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I have a SharePoint 2007 MOSS instance, and I'm on a fact-finding mission. There have been multiple developers, developing multiple webparts and deploying them (using VS2005/2008 SharePoint Extensions).

I thought maybe I could look at the fields in the "Web Part Gallery" list in my site, and look by "Modified by", but it looks like a developer's name is on some of the out-of-the-box webparts somehow, and on ones I know are custom developed, they say "System Account" - so looking at that field in this list is a no go.

I thought then maybe I could look at the "Group" to which each webpart was assigned but it looks like they were arbitrarily assigned to many different groups inconsistently - so using that piece of information is a no go.

Here is my code I have for just looping through and getting the names of all the webparts. Is there any property I can access on the list items of webparts that would tell me whether it's a custom developed webpart? Any way to distinguish the custom webparts from the out-of-the-box ones? Is there another way to do this?

        #region Misc Site Collection Methods
        public static List<string> GetAllWebParts(string connectedSPInstanceUrl)
        {
            List<string> lstWebParts = new List<string>();

            try
            {
                using (SPSite site = new SPSite(connectedSPInstanceUrl))
                {
                    using (SPWeb web = site.OpenWeb())
                    {
                        SPList list = web.Lists["Web Part Gallery"];
                        foreach (SPListItem item in list.Items)
                        {
                            lstWebParts.Add(item.Name);
                        }
                    }
                }
            }
            catch (Exception ex)
            {
                lstWebParts.Add("Error");
                lstWebParts.Add("Message: " + ex.Message);
                lstWebParts.Add("Inner Exception: " + ex.InnerException.ToString());
                lstWebParts.Add("Stack Trace: " + ex.StackTrace);
            }

            return lstWebParts;
        }
        #endregion
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Having a function GetAllWebParts return list of exception strings is somewhat... i don't have appropriate name for that. And you can just use ex.ToString() to return all that information. –  Janis Veinbergs May 15 '10 at 9:06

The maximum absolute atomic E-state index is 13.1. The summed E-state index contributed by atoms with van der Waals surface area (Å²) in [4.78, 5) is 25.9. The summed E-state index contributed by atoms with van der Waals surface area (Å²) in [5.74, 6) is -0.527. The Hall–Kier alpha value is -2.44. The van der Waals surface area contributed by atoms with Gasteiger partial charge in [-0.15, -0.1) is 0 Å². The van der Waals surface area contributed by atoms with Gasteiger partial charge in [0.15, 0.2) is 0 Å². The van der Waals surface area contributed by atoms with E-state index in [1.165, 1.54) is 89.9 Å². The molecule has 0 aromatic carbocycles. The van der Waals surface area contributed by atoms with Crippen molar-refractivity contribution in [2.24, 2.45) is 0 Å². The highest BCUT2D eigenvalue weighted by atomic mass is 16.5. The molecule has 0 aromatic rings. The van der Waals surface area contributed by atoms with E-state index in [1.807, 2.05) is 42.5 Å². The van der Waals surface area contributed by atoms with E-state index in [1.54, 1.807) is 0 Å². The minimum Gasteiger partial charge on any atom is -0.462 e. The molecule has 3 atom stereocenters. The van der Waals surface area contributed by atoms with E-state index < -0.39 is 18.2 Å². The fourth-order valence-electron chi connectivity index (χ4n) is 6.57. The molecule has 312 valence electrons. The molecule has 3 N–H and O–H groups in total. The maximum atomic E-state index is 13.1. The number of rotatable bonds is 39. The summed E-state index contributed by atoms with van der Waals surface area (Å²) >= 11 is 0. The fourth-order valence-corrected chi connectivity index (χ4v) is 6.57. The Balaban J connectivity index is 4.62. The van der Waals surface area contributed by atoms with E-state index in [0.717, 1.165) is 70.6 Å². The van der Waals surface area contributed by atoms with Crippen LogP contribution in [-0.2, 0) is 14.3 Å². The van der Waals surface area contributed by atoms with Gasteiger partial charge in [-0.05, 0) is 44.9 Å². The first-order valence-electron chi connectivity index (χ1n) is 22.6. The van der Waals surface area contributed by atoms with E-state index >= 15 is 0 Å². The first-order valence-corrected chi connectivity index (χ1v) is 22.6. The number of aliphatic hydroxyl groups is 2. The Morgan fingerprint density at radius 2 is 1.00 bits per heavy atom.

1 Answer 1

Have you tried exporting the webparts? Click on the arrow on the top right of the webpart and click on export. It will be exported as an XML file. Look for the metadata tag. e.g.:

<metaData>
  <type name="Microsoft.SharePoint.Portal.WebControls.KPIListWebPart, Microsoft.SharePoint.Portal, Version=12.0.0.0, Culture=neutral, PublicKeyToken=71e9bce111e9429c" />
  <importErrorMessage />
</metaData>

The type attribute will give you the assembly information. If it is a custom webpart, the assembly name should mostly be something other than Microsoft.Sharepoint

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What about if it's something like a highly customized data form webpart? –  zincorp May 14 '10 at 16:07
    
you can 'customize' an built-in webpart, but thats not the same as a 'custom' webpart, which i believe is what the OP is trying to find out.. –  desigeek May 14 '10 at 16:25
    
Maybe as a starting point - does anyone know how many out-of-the-box webparts come with the enterprise version of MOSS 2007? Then at least I'd know there were X original webparts, and see that I have Y installed, and say there is (x - y) = z, Z being how many custom webparts there likely are. –  program247365 May 14 '10 at 17:38
    
the number of webparts you see in the gallery depends on the WSS/MOSS features that you have activated and the type of site collection you will create. So this might not be a good approach. I have seen lists on the internet that give you the list of features that come with MOSS though. Try googling for that. –  desigeek May 14 '10 at 18:39

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